Sustainability at Woodward Academy: Gardening at the Middle School


My Gardening Experience by Mia Carson

I enjoyed getting a break from the classroom. It was fun to go outside and plant and joke around with my classmates instead of sitting in a classroom taking notes. After I planted the Brussels sprouts, I had a variety of choices of seeds to plant. I chose microgreens and now they are growing and blossoming in the garden. The gardening experience was not only a great break from the classroom but also a great way to help teach responsibility to my classmates and me. Our teacher is not responsible for our plants, so we have to go outside and water them and take care of them.During our unit on living things, my class paused to do a bit of gardening. We planted lettuce, microgreens, asparagus, Brussels sprouts, and some other veggies. First, my class got to take baby plants that were not fully grown and put them in a decomposable pot. We watered them and named them. Mine was Jerry the Berry. (It is not really a berry plant.) For a few days, we kept them in the classroom and nurtured them. It was our responsibility to make sure that our plants weren't too dried out. After about a week, we took them outside and planted them in the Woodward Academy Middle School Garden. If you had one type of plant, you had to pull weeds, fluff the soil, put the plant and its pot in the hole and then water it. For my type of plant, Brussels sprouts, you had to put rocks on the bottom of a bigger pot first. Then you had to put in the soil and your plant and finally water it.

Unfortunately, there are insects that like to snack on our plants. Caterpillars were starting to eat our plant leaves and something needed to be done. One of our assignments for class was to decide whether we wanted to kill the caterpillars with pesticides or move them to a different location. Most of the class said move them, but there always will be more no matter what. Our solution to the caterpillar problem was somewhat cruel but effective. We placed a head of lettuce in the middle of each flower bed. The caterpillars swarmed over the head of lettuce. Then we chucked the heads of lettuce in the trash. I know whoever is reading this might think that this is cruel, but do you have a better solution to this problem that will get rid of pretty much all the caterpillars? Altogether my gardening experience was a lot of fun.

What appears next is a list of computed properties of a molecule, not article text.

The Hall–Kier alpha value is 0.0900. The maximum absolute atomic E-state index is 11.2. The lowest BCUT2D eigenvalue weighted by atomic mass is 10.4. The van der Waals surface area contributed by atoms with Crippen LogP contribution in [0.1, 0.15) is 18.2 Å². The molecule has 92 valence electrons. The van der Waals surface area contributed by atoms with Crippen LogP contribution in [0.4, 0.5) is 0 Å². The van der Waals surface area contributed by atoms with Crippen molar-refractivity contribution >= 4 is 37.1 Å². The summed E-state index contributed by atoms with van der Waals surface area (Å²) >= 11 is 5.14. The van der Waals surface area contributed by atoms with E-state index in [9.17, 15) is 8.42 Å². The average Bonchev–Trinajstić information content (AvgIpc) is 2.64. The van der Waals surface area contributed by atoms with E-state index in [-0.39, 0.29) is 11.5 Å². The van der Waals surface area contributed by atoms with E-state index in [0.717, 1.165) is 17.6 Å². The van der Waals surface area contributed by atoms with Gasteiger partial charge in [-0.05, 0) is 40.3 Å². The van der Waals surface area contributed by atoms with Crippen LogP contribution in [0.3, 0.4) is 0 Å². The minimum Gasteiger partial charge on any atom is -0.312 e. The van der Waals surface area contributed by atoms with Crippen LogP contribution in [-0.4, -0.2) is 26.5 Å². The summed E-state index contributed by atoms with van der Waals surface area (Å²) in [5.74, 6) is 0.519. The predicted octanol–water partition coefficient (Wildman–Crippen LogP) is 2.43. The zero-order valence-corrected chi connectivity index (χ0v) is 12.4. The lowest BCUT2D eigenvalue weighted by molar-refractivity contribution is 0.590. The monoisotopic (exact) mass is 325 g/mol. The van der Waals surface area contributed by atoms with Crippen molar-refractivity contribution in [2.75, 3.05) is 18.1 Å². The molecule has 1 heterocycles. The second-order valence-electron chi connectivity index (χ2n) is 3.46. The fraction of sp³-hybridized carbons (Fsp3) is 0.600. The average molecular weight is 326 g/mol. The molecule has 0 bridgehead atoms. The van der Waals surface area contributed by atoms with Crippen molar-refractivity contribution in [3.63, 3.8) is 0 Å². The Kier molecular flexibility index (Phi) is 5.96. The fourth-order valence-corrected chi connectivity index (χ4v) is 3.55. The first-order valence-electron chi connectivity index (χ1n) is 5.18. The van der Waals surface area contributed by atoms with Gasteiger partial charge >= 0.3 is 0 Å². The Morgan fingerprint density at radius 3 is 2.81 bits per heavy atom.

Plant Time! by Taneesha Jhanjee

Taneesha Jhanjee gardening - Woodward Academy - Sustainability

I love gardening! When I was in Minnesota, I used to plant a lot. I loved to plant seeds in our garden. In kindergarten, I even decorated a pot for my favorite plant.

In our class, we started by getting our plants. We were assigned to groups of six people. I found this nice because we could communicate with other people. Our groups had three choices: kale, asparagus, and Brussels sprouts. All of the groups chose kale except ours. We chose asparagus.

For a few days, we just watered the plants and checked if they were too dry or too wet. I loved using the moisture stick, which was the tool we used to check if the water was too wet (yellow), too dry (red), or perfect (green). As plants got too dry, they started dying, and when plants got too wet, mold started to form on them.

After the days of just watering them, we planted them. Friday, October 25, was muddy and wet, so we got a little dirty. We each got one shovel and one bucket. After that, we filled the bucket with two inches of rocks. Next we filled the bucket with dirt from a dirt pile and put a hole just the size for our plants. I saw some worms in the dirt, and I hate worms. I was trying to take them out with my shovel when the teacher said that they were good for my plant. Dr. Davis said that the plant gets fertilized from the worms. Lastly, we put our buckets somewhere we thought they would grow the most. I put mine in the wall corner.

In the end, I would say that this was a 5 out of 5 star rating. I loved the planting and getting dirty and had lots of fun.


In September, the students transferred immature plants (Brussels sprouts, asparagus, and kale) to small, biodegradable pots. When the plants matured, they transferred them to areas around the Middle School. They also planted lettuce in the MS raised garden beds. Earlier this month, the students harvested their lettuce, kale, spinach, and microgreens, continuing their work to assess the effect of variables on plant growth . . . and to enjoy salads they grew themselves!

(Thanks to Mr. Robert Willsey for contributing his gardening expertise to help make the project successful!)

View a gallery of more photos from the project.



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